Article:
Company eyes land cleanup

Brick Yard site is prepared for new development.

By: Jessica Beym
   The site of a chemical factory that exploded 50 years ago in Cranbury is being cleaned in preparation for redevelopment.
   The 400-acre Brick Yard Road parcel — the largest piece of unpreserved open space in the township — has sat unused and contaminated since a chemical plant on the site, owned by the Unexcelled Chemical Corp., exploded in 1954 killing two men, injuring 10 other people and contaminating the site with munitions used to make napalm bombs and hand grenades.
   However, Viridian, a Colorado firm that specializes in environmental cleanup and redevelopment, is under contract to purchase the property from Crédit Agricole, a bank in Paris.
   "Our job is to step in the shoes of the previous owner, take on the issues and get the land ready for reuse," said Bill Lynott, the president of Viridian.
   In November, members of the Township Committee attended a conference with the N.J. Brownfields Redevelopment Interagency Team, a group of professionals from state organizations that advises municipalities and developers on how to redevelop contaminated land and implement Smart Growth plans.
   At the conference, Viridian presented its conceptual plans to develop warehouses on the land, which is a light impact industrial zone, according to Cranbury’s Master Plan.
   "They have not officially come to us with a request for anything," said Mayor Becky Beauregard, who attended the meeting.
   Representatives from the state departments of environmental protection, transportation, agriculture and taxation attended the meeting as part of the Brownfields Redevelopment Interagency Team to provide Viridian with information on how to proceed with its plans.
   "The meeting offered groups, such as ours, a chance to present the proposals and help them effectively get things done," said Mr. Lynott. "We try to make smart use of the things the state offers," said Mr. Lynott.
   Through the Brownfields Reimbursement Fund, Viridian could be reimbursed up to 75 percent of the total remediation costs, depending on how much money the warehouses will generate in taxes.
   Colleen Kokas, a member of BRIT who represented the state Department of Environmental Protection at the meeting, said there are various state agencies that can contribute to the redevelopment or are involved in some way.
   "They let us know their issues whether it’s regarding the environment, transit, or finances," said Ms. Kokas. "Viridian is spending money to determine the feasibility of the project."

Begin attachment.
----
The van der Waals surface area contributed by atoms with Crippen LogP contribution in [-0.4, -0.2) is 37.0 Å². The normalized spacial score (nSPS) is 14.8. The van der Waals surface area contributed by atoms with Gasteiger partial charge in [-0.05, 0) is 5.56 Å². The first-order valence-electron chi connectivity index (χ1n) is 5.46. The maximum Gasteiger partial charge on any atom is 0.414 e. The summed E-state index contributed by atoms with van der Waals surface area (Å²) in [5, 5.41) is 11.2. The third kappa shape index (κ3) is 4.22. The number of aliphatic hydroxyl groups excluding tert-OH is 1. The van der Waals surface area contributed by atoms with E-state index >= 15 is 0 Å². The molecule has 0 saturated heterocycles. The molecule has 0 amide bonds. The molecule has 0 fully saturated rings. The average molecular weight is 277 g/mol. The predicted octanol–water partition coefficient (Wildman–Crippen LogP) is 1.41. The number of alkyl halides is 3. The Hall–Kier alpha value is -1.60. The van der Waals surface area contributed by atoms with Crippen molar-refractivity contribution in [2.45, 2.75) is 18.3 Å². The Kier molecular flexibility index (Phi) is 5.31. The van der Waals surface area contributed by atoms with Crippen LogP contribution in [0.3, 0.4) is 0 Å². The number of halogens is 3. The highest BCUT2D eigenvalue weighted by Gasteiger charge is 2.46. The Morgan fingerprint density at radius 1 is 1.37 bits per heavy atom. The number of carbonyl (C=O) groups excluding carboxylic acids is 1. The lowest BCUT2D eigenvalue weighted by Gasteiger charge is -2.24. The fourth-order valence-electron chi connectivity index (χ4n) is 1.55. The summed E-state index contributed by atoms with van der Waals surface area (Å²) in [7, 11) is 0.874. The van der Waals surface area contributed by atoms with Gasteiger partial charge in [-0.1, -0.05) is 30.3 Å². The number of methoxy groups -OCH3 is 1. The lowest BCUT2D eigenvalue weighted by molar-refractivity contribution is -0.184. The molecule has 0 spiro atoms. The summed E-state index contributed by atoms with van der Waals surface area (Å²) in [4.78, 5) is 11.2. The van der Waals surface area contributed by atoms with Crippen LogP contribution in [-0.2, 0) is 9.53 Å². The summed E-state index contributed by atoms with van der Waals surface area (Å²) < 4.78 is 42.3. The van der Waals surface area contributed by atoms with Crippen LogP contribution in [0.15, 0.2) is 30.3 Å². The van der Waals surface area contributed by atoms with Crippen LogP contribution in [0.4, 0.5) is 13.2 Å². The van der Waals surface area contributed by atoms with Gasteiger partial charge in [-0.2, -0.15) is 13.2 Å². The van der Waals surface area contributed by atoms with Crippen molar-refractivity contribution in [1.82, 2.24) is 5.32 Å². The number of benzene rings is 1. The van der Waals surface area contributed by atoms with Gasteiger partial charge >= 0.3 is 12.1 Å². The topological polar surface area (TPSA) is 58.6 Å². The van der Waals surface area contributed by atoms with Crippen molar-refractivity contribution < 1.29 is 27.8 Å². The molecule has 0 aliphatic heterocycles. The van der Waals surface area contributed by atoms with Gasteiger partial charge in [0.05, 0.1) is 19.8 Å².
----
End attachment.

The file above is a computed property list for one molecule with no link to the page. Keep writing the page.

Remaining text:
In order to move ahead with the redevelopment, Viridian must meet certain criteria and get approvals such as land use permits, sewer approvals, and funding.
   Besides funding, one of the most important issues is cleaning up the contaminated site.
   Under the instruction and supervision of the DEP, Viridian has been working to clean up the site since the spring. The Unexcelled Chemical Corporation, which operated on the site from 1930 until it exploded in 1954, manufactured signal flares, fireworks, bug repellant and military munitions such as grenade fuses and napalm bombs.
   The factory was demolished a few years after the explosion, but remnants of the munitions have contaminated the soil and the water, and the land has sat unused since then.
   Mr. Lynott said it would take Viridian between two to three years to prepare the site before it can be sold to a buyer or a developer.
   On the township’s Open Space, Recreation and Farmland Preservation Map, the 400-acre parcel is marked as unpreserved open space. Ms. Beauregard said this means the land can be developed.
   "We’re not willing to make an endorsement until we know all the facts. For those of us who are involved, it’s not clear what steps are being taken at this time," said Ms. Beauregard.
   According to the Cranbury Township Master Plan, the land is zoned for light impact industrial facilities such as warehouses or distribution centers because they do not generate specific amounts of traffic and can be developed with minimal impact to the environment.
   Jim Waltman, the executive director of the Stony Brook-Millstone Watershed Association, said the group does not support developing the site and would rather see the land conserved.
   According to the State Plan Policy Map, the land contains more than 250 acres of wetlands, a wooded tract that is designated as "environmentally sensitive," and areas deemed as "exceptional resource value wetlands."
   "There is a significant amount of wooded, forested wetlands that are valuable to a number of species," said Mr. Waltman, who added that the land contains two streams that feed into the nearby Millstone River.
   "It’s a burned-out piece of land that’s been abused in the past and people want it to go to a good economic use," said Mr. Waltman, But if and when it is cleaned up, it should be preserved as open space."